Displaced Syrians are seen at a camp in Kafr Lusin near the Bab al-Hawa border crossing with Turkey in the northern part of Syria's rebel-held Idlib province on September 6, 2018 (Photo: AFP)
French Foreign Minister Jean-Yves Le Drian warned Thursday that there was a danger of a "humanitarian deflagration" in Idlib, Syria's last major rebel stronghold, as the Syrian regime is believed to be preparing a military offensive in the province.
"The regime of Bashar al-Assad wants to take Idlib militarily, and we're warning everyone involved of the risks of humanitarian deflagration that could result," Le Drian said during a working visit to Athens.
He described the enclave, which is held by a complex array of anti-regime fighters, many of whom have been blacklisted as "terrorists" by world power, as a "ticking time bomb, both in humanitarian and security terms."
As well as civilians and refugees, a number of "armed groups, terrorist groups" are concentrated in Idlib, he said.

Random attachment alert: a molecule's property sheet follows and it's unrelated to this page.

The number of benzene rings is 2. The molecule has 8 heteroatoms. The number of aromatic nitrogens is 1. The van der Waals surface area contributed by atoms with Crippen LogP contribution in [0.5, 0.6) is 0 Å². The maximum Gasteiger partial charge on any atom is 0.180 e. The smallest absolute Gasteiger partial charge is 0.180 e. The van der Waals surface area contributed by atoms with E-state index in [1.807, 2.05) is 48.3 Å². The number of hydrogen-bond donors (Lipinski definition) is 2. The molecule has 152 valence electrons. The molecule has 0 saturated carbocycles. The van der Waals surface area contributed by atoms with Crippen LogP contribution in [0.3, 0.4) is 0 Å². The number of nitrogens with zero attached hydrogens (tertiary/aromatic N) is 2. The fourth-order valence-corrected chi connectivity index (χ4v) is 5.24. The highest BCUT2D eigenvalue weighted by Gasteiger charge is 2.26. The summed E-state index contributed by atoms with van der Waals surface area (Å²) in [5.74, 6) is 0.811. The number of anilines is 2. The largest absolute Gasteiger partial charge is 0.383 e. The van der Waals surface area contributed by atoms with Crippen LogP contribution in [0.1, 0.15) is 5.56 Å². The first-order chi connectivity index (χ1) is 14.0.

Asked about the hypothesis that the Syrian regime could use chemical weapons in any offensive against Idlib, Le Drian stressed France's determination "not to accept any derogation from chemical non-proliferation".
"There are red lines. They were crossed a first time, and the French response was right on the nail. If they're crossed again, then the response will be the same," the French foreign minister said following talks with his Greek counterpart Nikos Kotzias.
In April, the United States, France and Britain launched airstrikes on Syrian targets in response to a chemical weapons attack in the town of Douma that left scores dead.
Fearing an imminent assault by regime forces, hundreds of civilians began fleeing Idlib province on Thursday, a day before Russian President Vladimir Putin, Turkish President Recep Tayyip Erdogan and Iranian President Rassan Rouhani are scheduled to meet for a tripartite summit seeking an end to the Syrian conflict.
Russia said Thursday it would continue to kill "terrorists" in Idlib and elsewhere in Syria to bring back peace.
"We have killed, we are killing and we will kill terrorists... whether that be in Aleppo, Idlib or other parts of Syria. Peace must return to Syria," said Russian foreign ministry spokeswoman Maria Zakharova in comments reported by Russian agencies.
"This is a question of our security," she added.